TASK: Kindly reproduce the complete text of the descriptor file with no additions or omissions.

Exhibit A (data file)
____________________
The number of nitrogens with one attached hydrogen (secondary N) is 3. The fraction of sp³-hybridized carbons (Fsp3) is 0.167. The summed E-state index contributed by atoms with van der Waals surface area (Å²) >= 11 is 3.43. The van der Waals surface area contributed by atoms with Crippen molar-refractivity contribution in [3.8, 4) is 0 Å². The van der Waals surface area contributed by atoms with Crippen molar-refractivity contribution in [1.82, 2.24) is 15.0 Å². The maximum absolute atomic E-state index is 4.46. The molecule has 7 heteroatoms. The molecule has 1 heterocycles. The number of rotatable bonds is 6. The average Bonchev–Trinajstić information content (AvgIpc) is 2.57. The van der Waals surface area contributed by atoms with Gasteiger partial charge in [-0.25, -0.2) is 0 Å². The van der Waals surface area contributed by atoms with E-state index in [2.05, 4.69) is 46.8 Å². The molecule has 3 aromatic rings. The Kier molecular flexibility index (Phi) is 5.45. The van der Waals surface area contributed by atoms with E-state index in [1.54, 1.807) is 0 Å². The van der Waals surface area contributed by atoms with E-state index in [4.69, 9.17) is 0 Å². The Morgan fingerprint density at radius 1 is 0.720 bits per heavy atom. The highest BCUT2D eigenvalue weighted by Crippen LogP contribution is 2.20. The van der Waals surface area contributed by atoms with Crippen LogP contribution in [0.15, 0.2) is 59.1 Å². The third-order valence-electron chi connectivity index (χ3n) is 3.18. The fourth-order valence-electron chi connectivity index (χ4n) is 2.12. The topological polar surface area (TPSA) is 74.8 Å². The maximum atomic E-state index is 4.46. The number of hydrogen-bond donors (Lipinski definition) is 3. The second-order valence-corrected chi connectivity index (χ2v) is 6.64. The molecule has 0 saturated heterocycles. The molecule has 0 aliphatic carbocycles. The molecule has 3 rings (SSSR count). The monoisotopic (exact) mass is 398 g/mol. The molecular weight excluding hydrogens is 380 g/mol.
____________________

The number of nitrogens with one attached hydrogen (secondary N) is 3. The fraction of sp³-hybridized carbons (Fsp3) is 0.167. The summed E-state index contributed by atoms with van der Waals surface area (Å²) >= 11 is 3.43. The van der Waals surface area contributed by atoms with Crippen molar-refractivity contribution in [3.8, 4) is 0 Å². The van der Waals surface area contributed by atoms with Crippen molar-refractivity contribution in [1.82, 2.24) is 15.0 Å². The maximum absolute atomic E-state index is 4.46. The molecule has 7 heteroatoms. The molecule has 1 heterocycles. The number of rotatable bonds is 6. The average Bonchev–Trinajstić information content (AvgIpc) is 2.57. The van der Waals surface area contributed by atoms with Gasteiger partial charge in [-0.25, -0.2) is 0 Å². The van der Waals surface area contributed by atoms with E-state index in [2.05, 4.69) is 46.8 Å². The molecule has 3 aromatic rings. The Kier molecular flexibility index (Phi) is 5.45. The van der Waals surface area contributed by atoms with E-state index in [1.54, 1.807) is 0 Å². The van der Waals surface area contributed by atoms with E-state index in [4.69, 9.17) is 0 Å². The Morgan fingerprint density at radius 1 is 0.720 bits per heavy atom. The highest BCUT2D eigenvalue weighted by Crippen LogP contribution is 2.20. The van der Waals surface area contributed by atoms with Crippen LogP contribution in [0.15, 0.2) is 59.1 Å². The third-order valence-electron chi connectivity index (χ3n) is 3.18. The fourth-order valence-electron chi connectivity index (χ4n) is 2.12. The topological polar surface area (TPSA) is 74.8 Å². The maximum atomic E-state index is 4.46. The number of hydrogen-bond donors (Lipinski definition) is 3. The second-order valence-corrected chi connectivity index (χ2v) is 6.64. The molecule has 0 saturated heterocycles. The molecule has 0 aliphatic carbocycles. The molecule has 3 rings (SSSR count). The monoisotopic (exact) mass is 398 g/mol. The molecular weight excluding hydrogens is 380 g/mol.